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R v Lipman [1970] 1 QB 152; [1969] 3 WLR 819; [1969] 3 All ER 410

By Oxbridge Law TeamUpdated 16/03/2024 12:52

Judgement for the case R v Lipman


  • Crime encompasses various unlawful activities, with homicide being a severe offense involving the unlawful killing of another person.

    • Manslaughter, a subset of homicide, typically lacks premeditation.

    • Mens rea, or the guilty mind, is crucial in determining the defendant's intent during the crime, especially homicide cases.

  • The connection between an unlawful act and resulting death is pivotal, particularly when the defendant is intoxicated by self-induced drug use.

    • Questions arise about whether specific intent must be proven for a conviction, and debates on the inevitability of a manslaughter verdict add complexity to these cases.

  • The Criminal Justice Act of 1967, Section 8, guides legal proceedings regarding intent, evidence admissibility, and offense categorization.


  • In this case, the killing resulted from an unlawful act committed by Robert Lipman (“Defendant”).

    • Notably, the legal precedent in this matter dictated that specific intent did not have to be proven for a manslaughter conviction.

    • Consequently, the defense of self-induced intoxication, particularly by drugs such as L.S.D., was not considered a valid defense.

  • The circumstances of the case involved the Defendant, while under the influence of L.S.D. voluntarily taken, engaging in acts that were evidently likely to cause harm to the victim, who ultimately lost their life.

  • Despite being initially charged with murder, the Defendant was convicted of manslaughter.

  • Subsequently, an appeal against this conviction was lodged, prompting further legal scrutiny and deliberation on the grounds of the appeal.


  • In the judgment, the court held, dismissing the appeal, that an acquittal was impossible and a verdict of manslaughter, at least, was inevitable.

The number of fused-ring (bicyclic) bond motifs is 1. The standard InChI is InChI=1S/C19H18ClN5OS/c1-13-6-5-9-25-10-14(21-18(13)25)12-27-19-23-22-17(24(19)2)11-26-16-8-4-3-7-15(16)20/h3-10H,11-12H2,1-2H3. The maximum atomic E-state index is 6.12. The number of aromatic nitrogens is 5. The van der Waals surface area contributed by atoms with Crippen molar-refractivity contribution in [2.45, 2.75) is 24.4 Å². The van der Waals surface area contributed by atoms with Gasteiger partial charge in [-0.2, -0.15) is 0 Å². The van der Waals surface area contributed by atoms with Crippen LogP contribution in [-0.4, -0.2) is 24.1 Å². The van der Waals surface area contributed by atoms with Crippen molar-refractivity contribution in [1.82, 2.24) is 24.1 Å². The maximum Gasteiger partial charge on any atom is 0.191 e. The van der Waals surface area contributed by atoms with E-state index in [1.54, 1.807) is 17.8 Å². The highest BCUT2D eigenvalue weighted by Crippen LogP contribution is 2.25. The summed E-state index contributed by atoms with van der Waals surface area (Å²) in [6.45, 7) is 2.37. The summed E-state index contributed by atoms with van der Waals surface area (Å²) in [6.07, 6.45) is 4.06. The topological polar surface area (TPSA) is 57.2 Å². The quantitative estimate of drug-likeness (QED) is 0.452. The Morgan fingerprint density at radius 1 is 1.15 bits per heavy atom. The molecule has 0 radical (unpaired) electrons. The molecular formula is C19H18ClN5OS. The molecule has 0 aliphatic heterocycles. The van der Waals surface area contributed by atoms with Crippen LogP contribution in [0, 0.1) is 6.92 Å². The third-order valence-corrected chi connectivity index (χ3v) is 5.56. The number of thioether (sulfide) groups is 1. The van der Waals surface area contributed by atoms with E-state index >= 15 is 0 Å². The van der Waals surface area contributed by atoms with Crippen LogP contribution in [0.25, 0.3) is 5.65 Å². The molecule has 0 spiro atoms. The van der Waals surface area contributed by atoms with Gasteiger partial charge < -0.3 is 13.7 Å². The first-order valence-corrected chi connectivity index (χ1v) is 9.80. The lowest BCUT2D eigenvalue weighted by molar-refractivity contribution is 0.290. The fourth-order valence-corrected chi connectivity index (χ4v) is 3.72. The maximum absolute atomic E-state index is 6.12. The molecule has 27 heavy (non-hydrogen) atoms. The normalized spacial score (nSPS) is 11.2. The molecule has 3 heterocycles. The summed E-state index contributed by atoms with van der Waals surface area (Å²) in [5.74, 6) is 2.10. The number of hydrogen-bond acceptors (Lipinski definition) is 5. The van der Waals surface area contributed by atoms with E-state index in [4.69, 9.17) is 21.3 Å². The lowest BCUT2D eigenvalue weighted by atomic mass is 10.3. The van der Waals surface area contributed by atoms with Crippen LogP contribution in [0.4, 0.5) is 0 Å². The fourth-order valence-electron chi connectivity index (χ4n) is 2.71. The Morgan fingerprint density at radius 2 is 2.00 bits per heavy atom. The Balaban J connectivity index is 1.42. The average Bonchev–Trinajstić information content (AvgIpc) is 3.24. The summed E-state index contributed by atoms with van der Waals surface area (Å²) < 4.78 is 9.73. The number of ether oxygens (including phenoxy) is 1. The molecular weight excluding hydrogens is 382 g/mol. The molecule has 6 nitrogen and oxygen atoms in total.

• The decision was rendered per curiam.

    • The court emphasized that for the purpose of criminal responsibility, there was no valid reason to distinguish between the effect of drugs voluntarily taken and drunkenness voluntarily induced.

  • Furthermore, the court acknowledged that manslaughter remains a challenging offense to define due to its manifestation in various circumstances.

    • Given the wide range of ways in which manslaughter can occur, and the varying mental elements (if any) required to establish it, any general reference to mens rea was deemed apt to mislead.

    • Therefore, the court underscored the complexity surrounding manslaughter cases and the need for nuanced consideration of the circumstances.


  • The case highlights the general legal framework surrounding crime, specifically homicide and manslaughter, emphasizing the importance of mens rea in determining the Defendant's intent.

    • It acknowledges the complexity arising from the connection between unlawful acts and resulting deaths, especially in cases involving self-induced intoxication.

    • The mention of ongoing debates and the role of the Criminal Justice Act of 1967 provides a broader context for understanding the legal issues.

  • In the case of Robert Lipman, the court ruled that specific intent was not necessary for a manslaughter conviction, rejecting the defense of self-induced intoxication.

    • The circumstances involving L.S.D. use and acts likely to cause harm highlight the process of determining culpability.

    • The initial murder charge, subsequent manslaughter conviction, and lodged appeal underscore the legal complexities inherent in such cases.

  • The court's judgment reinforces the inevitability of a manslaughter verdict, dismissing the appeal and emphasizing the lack of distinction between the effects of voluntarily taken drugs and voluntarily induced drunkenness.

  • The acknowledgment of manslaughter's difficulty in definition due to varied circumstances and mental elements reflects the nuanced nature of these cases.

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Criminal Law Notes
1,072 total pages
662 purchased

Criminal Law notes fully updated for recent exams at Oxford and Cambrid...